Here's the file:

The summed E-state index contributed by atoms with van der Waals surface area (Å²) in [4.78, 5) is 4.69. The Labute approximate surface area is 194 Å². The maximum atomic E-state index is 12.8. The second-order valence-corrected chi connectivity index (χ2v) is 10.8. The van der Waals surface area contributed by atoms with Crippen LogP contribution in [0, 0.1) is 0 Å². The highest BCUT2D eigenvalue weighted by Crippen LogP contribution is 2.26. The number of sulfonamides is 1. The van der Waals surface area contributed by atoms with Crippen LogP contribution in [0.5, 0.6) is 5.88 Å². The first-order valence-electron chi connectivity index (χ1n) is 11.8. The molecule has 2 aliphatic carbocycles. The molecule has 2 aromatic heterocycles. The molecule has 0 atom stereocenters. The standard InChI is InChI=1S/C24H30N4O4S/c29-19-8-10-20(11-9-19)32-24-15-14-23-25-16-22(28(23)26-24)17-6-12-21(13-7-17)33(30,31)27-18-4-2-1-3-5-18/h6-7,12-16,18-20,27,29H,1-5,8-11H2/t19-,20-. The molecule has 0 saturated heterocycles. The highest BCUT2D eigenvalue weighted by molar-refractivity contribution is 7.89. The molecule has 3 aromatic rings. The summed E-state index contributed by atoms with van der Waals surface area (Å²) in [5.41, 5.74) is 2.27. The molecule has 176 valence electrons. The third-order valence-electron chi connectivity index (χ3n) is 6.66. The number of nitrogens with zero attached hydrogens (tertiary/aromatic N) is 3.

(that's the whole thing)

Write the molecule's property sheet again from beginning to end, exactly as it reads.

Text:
The summed E-state index contributed by atoms with van der Waals surface area (Å²) in [4.78, 5) is 4.69. The Labute approximate surface area is 194 Å². The maximum atomic E-state index is 12.8. The second-order valence-corrected chi connectivity index (χ2v) is 10.8. The van der Waals surface area contributed by atoms with Crippen LogP contribution in [0, 0.1) is 0 Å². The highest BCUT2D eigenvalue weighted by Crippen LogP contribution is 2.26. The number of sulfonamides is 1. The van der Waals surface area contributed by atoms with Crippen LogP contribution in [0.5, 0.6) is 5.88 Å². The first-order valence-electron chi connectivity index (χ1n) is 11.8. The molecule has 2 aliphatic carbocycles. The molecule has 2 aromatic heterocycles. The molecule has 0 atom stereocenters. The standard InChI is InChI=1S/C24H30N4O4S/c29-19-8-10-20(11-9-19)32-24-15-14-23-25-16-22(28(23)26-24)17-6-12-21(13-7-17)33(30,31)27-18-4-2-1-3-5-18/h6-7,12-16,18-20,27,29H,1-5,8-11H2/t19-,20-. The molecule has 0 saturated heterocycles. The highest BCUT2D eigenvalue weighted by molar-refractivity contribution is 7.89. The molecule has 3 aromatic rings. The summed E-state index contributed by atoms with van der Waals surface area (Å²) in [5.41, 5.74) is 2.27. The molecule has 176 valence electrons. The third-order valence-electron chi connectivity index (χ3n) is 6.66. The number of nitrogens with zero attached hydrogens (tertiary/aromatic N) is 3.